Row crops are under relentless attack from diseases. The intensity of this attack becomes increasingly evident from July until harvest. Much of my time now is spent answering questions and providing recommendations.
“What is it?”
“Should I spray?”
“When is my crop safe?”
“Why didn’t my fungicide program work?”
“What can I spray now?”
“Will it hurt my yield?”
“What is the best fungicide program?”
Some questions have simple answers. Diseases that affect our corn, cotton, peanuts, and soybeans are often easily identified, and the question is less about what and more about what now. This is not always the case. There are symptoms that I struggle to identify. A prime example is cotton leafroll disease caused by the cotton leafroll dwarf viru). Symptoms of this disease are highly variable and, when presented with a symptomatic plant, I often reply, “Well, it could be the leafroll disease…” Perhaps a more important question for the cotton leafroll dwarf disease is, “Will we care about it two years from now?”
Science and Art
Symptoms associated with sudden death syndrome and taproot decline of soybeans, an unusual leaf spot now occurring on corn in the southern US, and any number of nondescript blotches and mottles and streaks on any crop can confuse me.
Answers to questions are founded in science but recommendations also require art that is founded in experience. For example, “Should you spray to protect your crop?" can be a complicated question. For some diseases, like leaf spot on peanut, the answer is typically yes, as this disease-complex affects nearly all of our peanuts and yield loss is inevitable where the crop is not protected.
Other diseases, such as southern corn rust and soybean rust, can cause significant yield loss, but not always. The decision to spray, or not to spray, is based upon many factors to include presence of disease, environmental conditions, growth stage of the crop, and the grower’s tolerance to risk.
Finally, for diseases like northern corn leaf blight and target spot discovering a spot here and there in a corn or cotton field is interesting, but perhaps not cause for action. The art is knowing when to pull the trigger on a costly fungicide application. Diseases are much more difficult to control once they are established in a field.
“When is my crop safe?”, that is, “When can I quit worrying about making another fungicide application?” is another common question. In general, no further fungicides are needed when the crop has reached a stage of development where there is not enough time left in the season for meaningful losses to occur. Fungicides are also not recommended when disease has progressed to a point where any additional use of fungicides is useless. "Art” is required because an exact answer for such questions may not exist.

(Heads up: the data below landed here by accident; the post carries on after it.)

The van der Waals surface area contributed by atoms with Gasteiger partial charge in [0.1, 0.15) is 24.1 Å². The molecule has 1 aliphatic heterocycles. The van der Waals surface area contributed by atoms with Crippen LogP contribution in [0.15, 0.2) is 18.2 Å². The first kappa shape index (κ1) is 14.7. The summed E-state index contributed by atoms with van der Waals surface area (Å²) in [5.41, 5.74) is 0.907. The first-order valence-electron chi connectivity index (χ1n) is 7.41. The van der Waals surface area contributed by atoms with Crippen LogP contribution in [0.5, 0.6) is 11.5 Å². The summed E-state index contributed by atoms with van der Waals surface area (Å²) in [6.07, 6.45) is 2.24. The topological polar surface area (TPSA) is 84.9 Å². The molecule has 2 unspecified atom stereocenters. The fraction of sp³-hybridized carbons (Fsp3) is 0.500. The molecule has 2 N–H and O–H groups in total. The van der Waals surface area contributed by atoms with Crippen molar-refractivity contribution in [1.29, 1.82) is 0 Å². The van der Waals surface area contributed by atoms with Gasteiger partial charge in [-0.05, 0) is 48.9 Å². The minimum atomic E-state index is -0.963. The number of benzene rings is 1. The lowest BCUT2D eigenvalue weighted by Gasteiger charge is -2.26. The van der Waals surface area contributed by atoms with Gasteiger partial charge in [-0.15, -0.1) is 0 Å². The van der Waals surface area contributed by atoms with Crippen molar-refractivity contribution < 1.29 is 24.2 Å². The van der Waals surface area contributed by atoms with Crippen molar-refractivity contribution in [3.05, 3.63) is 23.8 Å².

In my recommendations, peanuts should be protected until within two to three weeks ahead of digging. Corn should be protected until between hard-dough and black-layer. Soybeans until R6 (full seed), and cotton until about the sixth week of bloom. But commodity prices, weather, and other factors can affect these targeted stages.
“What is the best fungicide to use?” is the MOST frequently asked question. When growers sense that I am uncomfortable answering, it is quickly rephrased to, “Bob, if this was your crop, what would YOU spray?” There are many reasons why such a question is difficult.
A significant part of my career has been spent assessing fungicide efficacy. There are clearly some fungicides that can be better than others in controlling one disease or another. The art is in the “can be." When disease pressure is low, or when applications are made preventatively, there may be little difference in control among “good” products. In such cases, differences in yield between treatments may be small and less expensive products may be “best." Under greater pressure or where disease already exists in a field, “best” products may be the ones with greatest activity, regardless of cost.
Questions like these have new urgency for me. If I may, I will take an aside for the last part of this column.
Since the end of May, I have been helping a mother in the Philippines (as have some of you) to find medical advice and treatment for her 10-year-old daughter recently diagnosed with acute lymphoblastic leukemia.
With little formal education and limited financial means, Josiphine is shy and so it is left for me to ask the doctor, via e-mail, the questions constantly on my mind:
What is the prognosis? What do the test results show? What is the best treatment? How long will treatments continue?" and "What are the side effects and how can we protect the child from further infections?"
As I realize how much “art” is needed to answer questions to protect a peanut crop; it is unnerving to think about the need for “art” when the life of a sweet child hangs in the balance.